Nigel Farage, the leader of the United Kingdom Independence Party (UKIP), reacts at a party after polling stations closed in the Referendum on the European Union in London, Britain, June 24, 2016. REUTERS/Toby Melville - RTX2HW97

In the biggest loss to the European project of greater unity, since the World War Two, Britain has to opted to leave the 28-member European Union. Leave votes had apparently crossed the 16.8 million mark needed to win after a total of 374 out of 382 regional results had been declared.

This has pushed Sterling to its biggest one-day fall of 9.4 percent against the U.S. dollar. The ‘Brexit’ vote has had a negative impact on the financial market and might just raise a question over London’s role as a global financial capital.

But, the whole incident has Eurosceptic forces celebrating over their victory against British Political leaders. “Dare to dream that the dawn is breaking on an “Independent United Kingdom”, said Nigel Farage, leader of the Eurosceptic UK Independence party.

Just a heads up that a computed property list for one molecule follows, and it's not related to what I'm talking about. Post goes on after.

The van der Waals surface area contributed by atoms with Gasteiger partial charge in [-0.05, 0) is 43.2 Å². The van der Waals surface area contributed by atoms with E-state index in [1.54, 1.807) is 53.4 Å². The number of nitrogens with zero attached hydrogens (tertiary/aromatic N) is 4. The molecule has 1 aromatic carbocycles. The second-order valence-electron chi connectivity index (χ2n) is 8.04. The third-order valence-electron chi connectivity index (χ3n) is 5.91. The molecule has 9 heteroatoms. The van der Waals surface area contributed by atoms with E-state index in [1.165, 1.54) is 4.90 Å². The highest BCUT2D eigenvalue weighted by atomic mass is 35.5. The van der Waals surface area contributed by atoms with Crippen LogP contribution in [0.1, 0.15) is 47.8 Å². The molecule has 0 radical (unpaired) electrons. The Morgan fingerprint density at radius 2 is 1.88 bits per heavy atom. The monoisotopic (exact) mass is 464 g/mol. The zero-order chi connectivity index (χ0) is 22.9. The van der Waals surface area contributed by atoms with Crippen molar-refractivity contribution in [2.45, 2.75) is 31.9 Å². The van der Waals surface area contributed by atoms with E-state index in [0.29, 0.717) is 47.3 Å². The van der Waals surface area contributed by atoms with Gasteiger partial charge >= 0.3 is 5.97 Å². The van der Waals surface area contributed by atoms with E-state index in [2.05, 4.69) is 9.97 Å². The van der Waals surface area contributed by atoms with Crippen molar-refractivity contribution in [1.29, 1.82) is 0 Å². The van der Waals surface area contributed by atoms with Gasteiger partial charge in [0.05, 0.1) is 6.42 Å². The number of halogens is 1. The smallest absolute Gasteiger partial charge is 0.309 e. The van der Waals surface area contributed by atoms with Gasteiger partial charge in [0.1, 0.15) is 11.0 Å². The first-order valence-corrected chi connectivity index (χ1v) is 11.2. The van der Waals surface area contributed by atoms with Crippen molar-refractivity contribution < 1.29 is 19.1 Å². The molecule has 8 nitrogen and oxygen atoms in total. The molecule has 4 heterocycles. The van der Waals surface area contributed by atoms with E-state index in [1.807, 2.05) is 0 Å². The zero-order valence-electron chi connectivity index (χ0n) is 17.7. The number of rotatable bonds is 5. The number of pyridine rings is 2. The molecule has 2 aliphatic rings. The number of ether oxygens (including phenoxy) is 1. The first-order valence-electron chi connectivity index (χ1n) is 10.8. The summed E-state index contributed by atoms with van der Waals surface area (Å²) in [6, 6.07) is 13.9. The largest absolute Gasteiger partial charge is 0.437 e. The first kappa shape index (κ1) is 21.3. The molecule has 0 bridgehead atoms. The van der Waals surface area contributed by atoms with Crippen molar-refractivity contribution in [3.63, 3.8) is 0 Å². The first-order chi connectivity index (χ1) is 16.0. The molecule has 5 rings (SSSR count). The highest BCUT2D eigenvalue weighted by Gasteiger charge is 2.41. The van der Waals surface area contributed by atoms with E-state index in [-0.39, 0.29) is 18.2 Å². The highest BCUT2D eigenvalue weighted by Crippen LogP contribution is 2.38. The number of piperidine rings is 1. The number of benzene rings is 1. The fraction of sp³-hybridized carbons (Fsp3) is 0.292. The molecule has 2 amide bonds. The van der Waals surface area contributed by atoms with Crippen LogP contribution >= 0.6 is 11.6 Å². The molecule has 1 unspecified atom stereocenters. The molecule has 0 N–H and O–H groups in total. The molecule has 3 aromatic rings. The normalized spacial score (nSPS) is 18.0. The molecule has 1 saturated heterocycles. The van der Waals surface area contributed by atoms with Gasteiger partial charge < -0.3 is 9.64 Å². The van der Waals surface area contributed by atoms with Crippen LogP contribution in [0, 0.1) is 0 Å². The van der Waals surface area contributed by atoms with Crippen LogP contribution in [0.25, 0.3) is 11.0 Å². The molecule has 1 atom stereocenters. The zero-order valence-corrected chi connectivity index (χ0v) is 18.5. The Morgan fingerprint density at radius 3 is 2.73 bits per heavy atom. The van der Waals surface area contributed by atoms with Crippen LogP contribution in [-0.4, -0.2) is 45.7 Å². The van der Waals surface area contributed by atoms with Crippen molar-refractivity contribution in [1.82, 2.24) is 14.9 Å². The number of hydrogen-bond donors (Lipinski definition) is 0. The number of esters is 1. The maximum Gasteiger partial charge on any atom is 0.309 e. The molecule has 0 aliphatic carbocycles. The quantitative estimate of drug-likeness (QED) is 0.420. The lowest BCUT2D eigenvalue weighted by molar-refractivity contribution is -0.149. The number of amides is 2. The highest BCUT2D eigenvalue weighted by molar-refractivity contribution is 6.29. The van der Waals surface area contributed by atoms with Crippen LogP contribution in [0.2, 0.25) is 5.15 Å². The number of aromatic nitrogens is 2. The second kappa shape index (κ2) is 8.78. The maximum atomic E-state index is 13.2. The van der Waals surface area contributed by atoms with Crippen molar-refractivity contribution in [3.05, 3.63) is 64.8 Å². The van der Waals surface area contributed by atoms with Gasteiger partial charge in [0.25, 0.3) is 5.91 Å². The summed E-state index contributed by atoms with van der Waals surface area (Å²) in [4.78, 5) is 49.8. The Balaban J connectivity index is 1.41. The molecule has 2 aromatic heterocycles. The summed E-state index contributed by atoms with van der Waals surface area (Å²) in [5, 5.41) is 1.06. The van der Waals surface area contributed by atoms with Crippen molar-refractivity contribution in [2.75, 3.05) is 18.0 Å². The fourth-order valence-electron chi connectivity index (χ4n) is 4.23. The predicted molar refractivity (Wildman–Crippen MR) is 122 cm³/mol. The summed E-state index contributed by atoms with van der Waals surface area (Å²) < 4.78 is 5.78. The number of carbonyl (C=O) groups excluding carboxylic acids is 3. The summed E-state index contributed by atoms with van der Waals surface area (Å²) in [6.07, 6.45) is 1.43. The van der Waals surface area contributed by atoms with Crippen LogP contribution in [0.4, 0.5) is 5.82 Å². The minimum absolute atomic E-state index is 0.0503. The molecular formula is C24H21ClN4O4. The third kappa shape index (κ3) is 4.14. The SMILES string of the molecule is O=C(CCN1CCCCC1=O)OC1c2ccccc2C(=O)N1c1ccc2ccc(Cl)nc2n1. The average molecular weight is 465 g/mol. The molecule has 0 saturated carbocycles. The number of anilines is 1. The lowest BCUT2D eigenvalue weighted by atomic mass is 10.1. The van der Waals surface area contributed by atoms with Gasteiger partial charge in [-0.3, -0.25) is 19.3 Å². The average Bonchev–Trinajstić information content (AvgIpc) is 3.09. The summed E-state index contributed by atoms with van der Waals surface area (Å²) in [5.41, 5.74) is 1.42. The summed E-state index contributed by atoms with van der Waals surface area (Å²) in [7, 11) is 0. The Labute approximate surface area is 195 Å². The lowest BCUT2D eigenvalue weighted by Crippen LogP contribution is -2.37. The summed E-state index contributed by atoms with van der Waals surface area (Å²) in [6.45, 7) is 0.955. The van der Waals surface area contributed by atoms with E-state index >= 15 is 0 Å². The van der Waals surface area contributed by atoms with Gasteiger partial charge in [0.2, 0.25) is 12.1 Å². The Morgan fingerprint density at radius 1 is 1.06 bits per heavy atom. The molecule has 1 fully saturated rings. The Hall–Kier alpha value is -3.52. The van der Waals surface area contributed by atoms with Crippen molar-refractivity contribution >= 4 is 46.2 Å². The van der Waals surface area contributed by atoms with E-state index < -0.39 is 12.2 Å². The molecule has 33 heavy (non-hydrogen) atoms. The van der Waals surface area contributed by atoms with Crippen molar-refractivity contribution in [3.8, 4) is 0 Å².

Farage also termed EU as a doomed project.

David Cameron, The Prime Minister of the United Kingdom, will be conveying the results to his European counterparts within a few days. The vote, which was earlier touted as insignificant, might just cost a lot of damage to his political future.

The 4-month campaign have seen a lot of fluctuation in the opinion polls but after the Pro-EU member of parliament, Jo Cox was murdered, things have changed and the balance has apparently shifted in the favour of Remain camp. This incident also dropped a hint regarding the changing tone of the debate.

Britain joined the European Economic Community (EEC) in 1973 and has been a prominent member. The country has always been a thorough supporter of free trade along with tearing down the economic barriers in order to push EU into the ex-communist eastern states.

World leaders like Obama, German chancellor Angela Merkel and even NATO have urged a ‘Remain’ vote claiming Britain would be stronger in the EU rather than outside. But French Economy Minister, Emmanuel Macron commented last weekend, that “if you’re out, you’re out”, implying Britain won’t receive any kind of preferential treatment.